Dan Solin's Newsletter, February 9, 2017
Non-traded REITs are illiquid real estate investments registered with the Securities and Exchange Commission, which permits them to be sold to unsophisticated investors. Because they don’t trade on an exchange, they can remain illiquid for long periods of time.
Brokers make a killing selling non-traded REITs. According to Investopedia, “front-end fees can be as much as 15%, much higher than a traded REIT due to its limited secondary market.” You can only imagine the enthusiasm brokers have for including these products in retirement plans and peddling them to gullible plan participants and individual investors.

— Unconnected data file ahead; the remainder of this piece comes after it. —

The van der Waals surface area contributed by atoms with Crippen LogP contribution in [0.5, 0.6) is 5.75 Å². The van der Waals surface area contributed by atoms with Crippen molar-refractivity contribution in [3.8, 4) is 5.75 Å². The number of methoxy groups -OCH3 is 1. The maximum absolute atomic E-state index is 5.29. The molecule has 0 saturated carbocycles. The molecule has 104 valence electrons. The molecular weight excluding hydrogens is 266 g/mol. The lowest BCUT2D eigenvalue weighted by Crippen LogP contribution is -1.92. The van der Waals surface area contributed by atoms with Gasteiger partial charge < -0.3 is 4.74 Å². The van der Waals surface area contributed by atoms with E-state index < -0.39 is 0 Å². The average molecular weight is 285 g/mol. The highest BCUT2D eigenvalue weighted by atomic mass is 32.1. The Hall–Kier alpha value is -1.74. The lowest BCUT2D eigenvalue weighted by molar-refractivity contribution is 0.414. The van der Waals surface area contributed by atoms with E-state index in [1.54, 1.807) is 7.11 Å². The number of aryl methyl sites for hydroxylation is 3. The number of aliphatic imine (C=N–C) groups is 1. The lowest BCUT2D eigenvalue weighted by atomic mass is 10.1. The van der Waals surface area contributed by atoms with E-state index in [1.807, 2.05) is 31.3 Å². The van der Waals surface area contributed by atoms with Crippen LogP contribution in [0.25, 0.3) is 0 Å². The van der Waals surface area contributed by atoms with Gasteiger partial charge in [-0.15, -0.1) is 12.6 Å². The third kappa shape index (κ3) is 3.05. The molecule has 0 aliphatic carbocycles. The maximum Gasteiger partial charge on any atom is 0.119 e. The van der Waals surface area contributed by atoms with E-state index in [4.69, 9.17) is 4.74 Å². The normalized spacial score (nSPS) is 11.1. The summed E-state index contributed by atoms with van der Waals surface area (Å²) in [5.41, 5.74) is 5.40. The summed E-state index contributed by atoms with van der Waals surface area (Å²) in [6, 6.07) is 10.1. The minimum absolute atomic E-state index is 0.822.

A far better option, for investors who want real estate exposure, is publicly traded REITs. A comprehensive analysis comparing the returns on non-traded to traded REITs found investors were “at least $45.5 billion worse off as a result of investing in the 81 non-traded REITs compared to investing in a diversified portfolio of traded REITs.”
I can understand why brokers are so keen to sell non-traded REITs. The market for them is around $10 billion a year.
There’s no reason for you to buy them.